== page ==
Cleaning and Storage

Try to pick the flowers as close to use as possible.  Store them, unwashed, wrapped gently in paper towel in the refrigerator, protected in a bowl or open container.  Teeny tiny bugs love to hide out in their petals and folds, so examine each blossom carefully.  To wash, and to refresh flowers that are a little droopy, plunge the entire blossom in a bowl of cold water for about five minutes, and then allow to dry on a paper towel.  After washing, flowers can be floated. right side up, in a bowl of cold water until ready to go onto the plate.

Ideas for Use

- Salads!  Whole or torn, little bursts of blossom color are a magnificent addition to salads.  Nasturtiums in particular, leaves and flowers, with a wonderful peppery zing, are a great addition.  But also think about the flowers of complimentary herbs like dill, basil, cilantro, and chervil.  Then consider adding some of the same herb to the dressing to tie it all together.

- Garnish soups by floating a single blossom in the middle of the bowl.  This is particularly effective with cold soups, as it won't wilt the flower.  Try it with Borage, a beautiful purple flower with a taste very similar to fresh cucumber.

- Decorate cakes, cupcakes and pastry with a blossom here and there.  Edible flowers definitely each have their own flavor, so stick with the sweeter and more floral plants for this, like chamomile, lavender, and mint.

- Tear up some petals and sprinkle them over a plate or platter like confetti right before serving.  Or make a tiny micro salad of flowers to top a piece of grilled fish or meat.


A quick snapshot from lunch--Buttermilk with Fuji Apple Dashi, Market Herbs and Flowers, and Pine Nuts at Momofuku Ssäm Bar, NYC.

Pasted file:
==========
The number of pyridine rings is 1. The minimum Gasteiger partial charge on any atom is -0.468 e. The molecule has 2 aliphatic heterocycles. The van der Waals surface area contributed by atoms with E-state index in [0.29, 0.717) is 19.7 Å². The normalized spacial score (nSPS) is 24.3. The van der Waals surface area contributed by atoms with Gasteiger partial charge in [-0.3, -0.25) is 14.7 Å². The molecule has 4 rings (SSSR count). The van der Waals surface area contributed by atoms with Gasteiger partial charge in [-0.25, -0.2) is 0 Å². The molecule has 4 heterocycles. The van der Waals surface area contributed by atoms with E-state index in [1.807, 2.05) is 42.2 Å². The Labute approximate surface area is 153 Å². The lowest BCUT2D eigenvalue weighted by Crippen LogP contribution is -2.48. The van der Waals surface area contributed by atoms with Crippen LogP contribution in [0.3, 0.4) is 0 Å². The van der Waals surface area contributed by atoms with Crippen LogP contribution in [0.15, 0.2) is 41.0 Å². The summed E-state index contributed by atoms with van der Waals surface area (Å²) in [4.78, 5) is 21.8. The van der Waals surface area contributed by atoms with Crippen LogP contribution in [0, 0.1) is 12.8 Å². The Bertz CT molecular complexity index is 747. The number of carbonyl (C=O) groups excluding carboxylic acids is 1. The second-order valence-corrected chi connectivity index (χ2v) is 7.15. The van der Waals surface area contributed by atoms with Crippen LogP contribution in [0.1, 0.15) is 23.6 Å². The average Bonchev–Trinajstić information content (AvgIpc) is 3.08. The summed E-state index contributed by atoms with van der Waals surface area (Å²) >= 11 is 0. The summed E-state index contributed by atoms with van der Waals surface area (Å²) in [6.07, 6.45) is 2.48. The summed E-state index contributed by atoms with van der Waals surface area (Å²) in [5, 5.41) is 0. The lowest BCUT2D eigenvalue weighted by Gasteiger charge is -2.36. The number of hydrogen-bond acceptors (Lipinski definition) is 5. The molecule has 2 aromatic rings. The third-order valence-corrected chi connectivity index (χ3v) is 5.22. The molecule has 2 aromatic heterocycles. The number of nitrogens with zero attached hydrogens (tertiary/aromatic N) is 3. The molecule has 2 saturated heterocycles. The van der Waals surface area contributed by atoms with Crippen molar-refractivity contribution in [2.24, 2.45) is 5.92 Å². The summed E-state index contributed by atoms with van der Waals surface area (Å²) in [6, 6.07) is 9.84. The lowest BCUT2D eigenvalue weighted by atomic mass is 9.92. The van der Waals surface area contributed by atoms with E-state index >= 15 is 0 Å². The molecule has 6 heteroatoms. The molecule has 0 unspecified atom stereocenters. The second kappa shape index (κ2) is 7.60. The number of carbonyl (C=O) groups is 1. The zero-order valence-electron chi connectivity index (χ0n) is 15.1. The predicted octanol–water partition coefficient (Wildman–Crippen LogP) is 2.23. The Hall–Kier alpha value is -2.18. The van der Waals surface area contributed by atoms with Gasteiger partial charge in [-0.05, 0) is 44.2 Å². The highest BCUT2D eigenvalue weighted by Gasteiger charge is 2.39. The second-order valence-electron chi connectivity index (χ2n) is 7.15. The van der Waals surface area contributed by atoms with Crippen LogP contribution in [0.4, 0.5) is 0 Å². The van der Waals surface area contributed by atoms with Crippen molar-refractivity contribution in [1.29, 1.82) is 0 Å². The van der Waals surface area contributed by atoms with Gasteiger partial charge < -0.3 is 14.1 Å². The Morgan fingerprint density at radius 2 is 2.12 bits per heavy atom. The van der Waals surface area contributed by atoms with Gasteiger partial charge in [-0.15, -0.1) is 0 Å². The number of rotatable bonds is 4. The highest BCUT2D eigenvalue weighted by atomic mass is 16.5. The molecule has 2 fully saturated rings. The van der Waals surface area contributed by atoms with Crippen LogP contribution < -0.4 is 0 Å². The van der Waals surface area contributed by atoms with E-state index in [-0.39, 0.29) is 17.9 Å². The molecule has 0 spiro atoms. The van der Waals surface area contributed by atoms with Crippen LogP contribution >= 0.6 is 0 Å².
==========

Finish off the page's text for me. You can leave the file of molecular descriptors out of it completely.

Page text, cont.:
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Market Watch: Microgreens

Micro Mesclun from Windfall Farms, Union Square Greenmarket, NYC.


Spring is here, and the farmers' market offerings are slowly transitioning from squash, root vegetables, and cold storage foods to fresh spring produce in the weeks ahead.  One of the first fresh spring finds to look for are microgreens.


Microgreens are similar to hippy, 70's sprouts, in that they are the first small growth from a seed.  However very different from sprouts, in that they are planted in soil (sprouts are cultivated in water or damp cloth or paper), and grown in sunlight like you are starting the full sized plant or green.  However, sometime between 8-14 days the microgreen is hand snipped at it's base, leaving the root behind (again, different from sprouts), leaving you with a teeny tiny, crunchy green, that is a micro flavor bomb.


Arugula, lettuces, beets, radish, and kale are very commonly used for microgreens, but cilantro, basil and wasabi are available for a really exciting addition.  They are used frequently as a fancy-schmancy garnish in restaurants, offering great color and texture, in addition to a burst of flavor on the top of a dish.  But use them at home for a delicate little salad, to top off a piece of grilled seafood, or anywhere you want to add a small bit of freshness without overpowering a recipe with large greens leaves.  They are thin and delicate, so are perfectly tender just eaten raw.


Keep an eye out for them at the market, or grow your own in some seed flats in your window until the weather gets a little warmer, and then set aside a micro-patch of garden for the rest of the season.  Ready in just over a week, I've planned ahead for dinner parties, planting seeds a week or so prior, and snipping fancy-schmancy garnishes of my own hours before my guests arrive.  Impressive?  Yes.  Easy?  Yes.  Flavorful, healthy, and fun on plate?  Yes, yes and more yes.



Gruyere and leek tartlette with homegrown arugula microgreens.



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Catie Baumer Schwalb is a chef, food writer and photographer, who splits her life between the city and the country. Not too long ago Catie was a New York City based actress and playwright for more than a decade. She has her Master of Fine Arts from the National Theater Conservatory, and her Grand Diplôme in classic culinary arts from the French Culinary Institute in New York City. ... Read More